Install the ground isolator between the cable-TV feed and the input of your outboard cable-TV box or satellite tuner (or the TV display's antenna or cable input if you have a set with a built-in TV tuner or a cable-card ready set). In many cases, the ground isolator will "break" the loop and remove the annoying hum or buzz by isolating the TV-cable ground.

    If a hum remains with the TV cable completely disconnected from your system, or you don't want to risk degrading reception of HD signals from a cable or satellite system, then you may have to add a ground isolator like this Radio Shack Model 270-054 between the line-level coaxial subwoofer cable from your A/V receiver and the line-level input jack on your powered subwoofer.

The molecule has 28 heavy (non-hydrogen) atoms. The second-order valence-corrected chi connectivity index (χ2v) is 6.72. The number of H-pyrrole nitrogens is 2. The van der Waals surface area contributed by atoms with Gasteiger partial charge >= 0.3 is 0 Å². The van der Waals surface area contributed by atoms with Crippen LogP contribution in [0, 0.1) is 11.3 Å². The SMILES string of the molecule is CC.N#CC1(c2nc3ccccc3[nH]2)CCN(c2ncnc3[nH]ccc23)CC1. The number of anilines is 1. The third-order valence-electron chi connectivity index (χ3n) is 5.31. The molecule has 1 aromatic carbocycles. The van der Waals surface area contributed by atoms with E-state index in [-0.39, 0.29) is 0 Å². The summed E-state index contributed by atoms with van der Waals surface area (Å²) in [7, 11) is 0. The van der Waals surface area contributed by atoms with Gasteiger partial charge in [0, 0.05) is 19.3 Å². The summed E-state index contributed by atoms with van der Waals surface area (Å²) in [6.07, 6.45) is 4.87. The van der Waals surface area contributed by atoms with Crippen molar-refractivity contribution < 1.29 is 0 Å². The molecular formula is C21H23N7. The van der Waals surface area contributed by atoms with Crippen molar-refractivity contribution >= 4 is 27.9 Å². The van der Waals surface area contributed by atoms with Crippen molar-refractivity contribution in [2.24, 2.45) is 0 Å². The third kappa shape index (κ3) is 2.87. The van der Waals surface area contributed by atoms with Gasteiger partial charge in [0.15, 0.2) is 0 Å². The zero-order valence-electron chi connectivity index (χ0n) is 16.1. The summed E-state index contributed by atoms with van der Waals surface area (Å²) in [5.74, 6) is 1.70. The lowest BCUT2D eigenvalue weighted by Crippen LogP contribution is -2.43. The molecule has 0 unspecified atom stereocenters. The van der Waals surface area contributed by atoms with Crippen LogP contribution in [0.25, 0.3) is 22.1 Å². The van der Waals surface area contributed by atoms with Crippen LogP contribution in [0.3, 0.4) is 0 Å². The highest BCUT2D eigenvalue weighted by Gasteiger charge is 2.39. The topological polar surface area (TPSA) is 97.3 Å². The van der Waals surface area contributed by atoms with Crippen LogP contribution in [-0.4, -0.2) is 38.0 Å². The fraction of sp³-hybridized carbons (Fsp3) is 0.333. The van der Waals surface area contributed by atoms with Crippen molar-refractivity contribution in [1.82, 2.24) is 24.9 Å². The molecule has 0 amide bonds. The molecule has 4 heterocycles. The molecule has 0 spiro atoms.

In all cases, if your subwoofer has a ground-lift screw like some of Axiom's subwoofers, try first removing the screw (or replacing it) to see if it increases or eliminates the hum. It may or may not make a difference.

    If you do not have easy access to the aforementioned ground isolators, here are a few more tips:

    Try plugging the subwoofer into a different AC outlet in the room, one that isn't supplying power to your components (A/V receiver, TV, cable box, etc.). That might fix it.

    Try reversing the AC plug for your A/V receiver or the powered subwoofer. If it's a 3-wire plug or a polarized plug, which has one prong wider than the other, you won't be able to reverse the plug. For safety, do not use a "cheater plug" to bypass the 3-wire plug.